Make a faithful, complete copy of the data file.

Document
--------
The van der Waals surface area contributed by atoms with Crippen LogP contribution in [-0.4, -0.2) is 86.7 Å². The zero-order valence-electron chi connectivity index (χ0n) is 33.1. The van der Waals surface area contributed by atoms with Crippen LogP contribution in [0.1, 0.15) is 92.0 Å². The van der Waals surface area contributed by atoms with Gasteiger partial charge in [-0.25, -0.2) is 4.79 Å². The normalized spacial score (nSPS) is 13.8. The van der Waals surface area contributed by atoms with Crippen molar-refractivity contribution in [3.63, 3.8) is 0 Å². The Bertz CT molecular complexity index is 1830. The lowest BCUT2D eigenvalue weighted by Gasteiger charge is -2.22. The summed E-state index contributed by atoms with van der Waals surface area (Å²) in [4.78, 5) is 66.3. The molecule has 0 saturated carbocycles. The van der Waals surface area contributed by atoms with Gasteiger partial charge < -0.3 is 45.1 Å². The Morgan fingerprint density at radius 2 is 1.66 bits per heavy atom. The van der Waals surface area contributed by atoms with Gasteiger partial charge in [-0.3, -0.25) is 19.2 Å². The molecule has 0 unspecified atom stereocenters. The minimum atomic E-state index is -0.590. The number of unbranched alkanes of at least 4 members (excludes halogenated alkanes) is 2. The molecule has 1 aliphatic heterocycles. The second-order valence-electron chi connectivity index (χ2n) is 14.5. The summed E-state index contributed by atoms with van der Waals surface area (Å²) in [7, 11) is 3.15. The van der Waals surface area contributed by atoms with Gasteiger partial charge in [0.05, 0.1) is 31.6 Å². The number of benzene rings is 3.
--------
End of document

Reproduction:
The van der Waals surface area contributed by atoms with Crippen LogP contribution in [-0.4, -0.2) is 86.7 Å². The zero-order valence-electron chi connectivity index (χ0n) is 33.1. The van der Waals surface area contributed by atoms with Crippen LogP contribution in [0.1, 0.15) is 92.0 Å². The van der Waals surface area contributed by atoms with Gasteiger partial charge in [-0.25, -0.2) is 4.79 Å². The normalized spacial score (nSPS) is 13.8. The van der Waals surface area contributed by atoms with Crippen molar-refractivity contribution in [3.63, 3.8) is 0 Å². The Bertz CT molecular complexity index is 1830. The lowest BCUT2D eigenvalue weighted by Gasteiger charge is -2.22. The summed E-state index contributed by atoms with van der Waals surface area (Å²) in [4.78, 5) is 66.3. The molecule has 0 saturated carbocycles. The van der Waals surface area contributed by atoms with Gasteiger partial charge < -0.3 is 45.1 Å². The Morgan fingerprint density at radius 2 is 1.66 bits per heavy atom. The van der Waals surface area contributed by atoms with Gasteiger partial charge in [-0.3, -0.25) is 19.2 Å². The molecule has 0 unspecified atom stereocenters. The minimum atomic E-state index is -0.590. The number of unbranched alkanes of at least 4 members (excludes halogenated alkanes) is 2. The molecule has 1 aliphatic heterocycles. The second-order valence-electron chi connectivity index (χ2n) is 14.5. The summed E-state index contributed by atoms with van der Waals surface area (Å²) in [7, 11) is 3.15. The van der Waals surface area contributed by atoms with Gasteiger partial charge in [0.05, 0.1) is 31.6 Å². The number of benzene rings is 3.